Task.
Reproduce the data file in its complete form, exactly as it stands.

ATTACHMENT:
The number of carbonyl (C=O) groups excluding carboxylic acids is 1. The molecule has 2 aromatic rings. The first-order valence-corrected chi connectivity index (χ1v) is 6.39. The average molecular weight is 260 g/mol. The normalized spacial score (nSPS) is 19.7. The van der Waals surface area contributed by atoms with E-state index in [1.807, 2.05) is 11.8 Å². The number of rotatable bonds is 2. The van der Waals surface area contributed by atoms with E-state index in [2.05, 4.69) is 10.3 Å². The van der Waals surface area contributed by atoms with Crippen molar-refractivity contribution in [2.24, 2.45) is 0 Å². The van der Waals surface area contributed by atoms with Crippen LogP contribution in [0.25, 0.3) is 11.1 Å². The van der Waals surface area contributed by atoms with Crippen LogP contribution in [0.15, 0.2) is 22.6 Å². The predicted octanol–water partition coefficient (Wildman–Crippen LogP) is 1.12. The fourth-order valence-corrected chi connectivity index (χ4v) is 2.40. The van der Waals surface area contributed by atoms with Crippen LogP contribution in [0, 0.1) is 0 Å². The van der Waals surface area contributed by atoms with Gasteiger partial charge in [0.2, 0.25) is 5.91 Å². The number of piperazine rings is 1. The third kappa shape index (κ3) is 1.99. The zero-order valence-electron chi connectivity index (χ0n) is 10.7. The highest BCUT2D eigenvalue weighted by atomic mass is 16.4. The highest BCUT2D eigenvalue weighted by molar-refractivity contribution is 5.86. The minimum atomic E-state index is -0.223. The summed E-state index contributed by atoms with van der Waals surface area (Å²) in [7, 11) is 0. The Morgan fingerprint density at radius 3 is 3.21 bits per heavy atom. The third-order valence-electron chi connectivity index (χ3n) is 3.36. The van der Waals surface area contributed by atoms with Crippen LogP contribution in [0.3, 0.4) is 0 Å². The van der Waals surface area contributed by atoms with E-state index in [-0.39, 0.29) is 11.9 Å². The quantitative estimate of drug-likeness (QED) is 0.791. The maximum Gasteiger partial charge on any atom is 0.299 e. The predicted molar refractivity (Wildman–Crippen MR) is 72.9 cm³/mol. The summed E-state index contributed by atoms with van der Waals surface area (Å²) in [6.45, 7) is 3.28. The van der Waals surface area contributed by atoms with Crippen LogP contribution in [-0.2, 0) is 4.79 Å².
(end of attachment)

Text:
The number of carbonyl (C=O) groups excluding carboxylic acids is 1. The molecule has 2 aromatic rings. The first-order valence-corrected chi connectivity index (χ1v) is 6.39. The average molecular weight is 260 g/mol. The normalized spacial score (nSPS) is 19.7. The van der Waals surface area contributed by atoms with E-state index in [1.807, 2.05) is 11.8 Å². The number of rotatable bonds is 2. The van der Waals surface area contributed by atoms with E-state index in [2.05, 4.69) is 10.3 Å². The van der Waals surface area contributed by atoms with Crippen molar-refractivity contribution in [2.24, 2.45) is 0 Å². The van der Waals surface area contributed by atoms with Crippen LogP contribution in [0.25, 0.3) is 11.1 Å². The van der Waals surface area contributed by atoms with Crippen LogP contribution in [0.15, 0.2) is 22.6 Å². The predicted octanol–water partition coefficient (Wildman–Crippen LogP) is 1.12. The fourth-order valence-corrected chi connectivity index (χ4v) is 2.40. The van der Waals surface area contributed by atoms with Crippen LogP contribution in [0, 0.1) is 0 Å². The van der Waals surface area contributed by atoms with Gasteiger partial charge in [0.2, 0.25) is 5.91 Å². The number of piperazine rings is 1. The third kappa shape index (κ3) is 1.99. The zero-order valence-electron chi connectivity index (χ0n) is 10.7. The highest BCUT2D eigenvalue weighted by atomic mass is 16.4. The highest BCUT2D eigenvalue weighted by molar-refractivity contribution is 5.86. The minimum atomic E-state index is -0.223. The summed E-state index contributed by atoms with van der Waals surface area (Å²) in [7, 11) is 0. The Morgan fingerprint density at radius 3 is 3.21 bits per heavy atom. The third-order valence-electron chi connectivity index (χ3n) is 3.36. The van der Waals surface area contributed by atoms with Crippen LogP contribution in [0.3, 0.4) is 0 Å². The van der Waals surface area contributed by atoms with E-state index in [-0.39, 0.29) is 11.9 Å². The quantitative estimate of drug-likeness (QED) is 0.791. The maximum Gasteiger partial charge on any atom is 0.299 e. The predicted molar refractivity (Wildman–Crippen MR) is 72.9 cm³/mol. The summed E-state index contributed by atoms with van der Waals surface area (Å²) in [6.45, 7) is 3.28. The van der Waals surface area contributed by atoms with Crippen LogP contribution in [-0.2, 0) is 4.79 Å².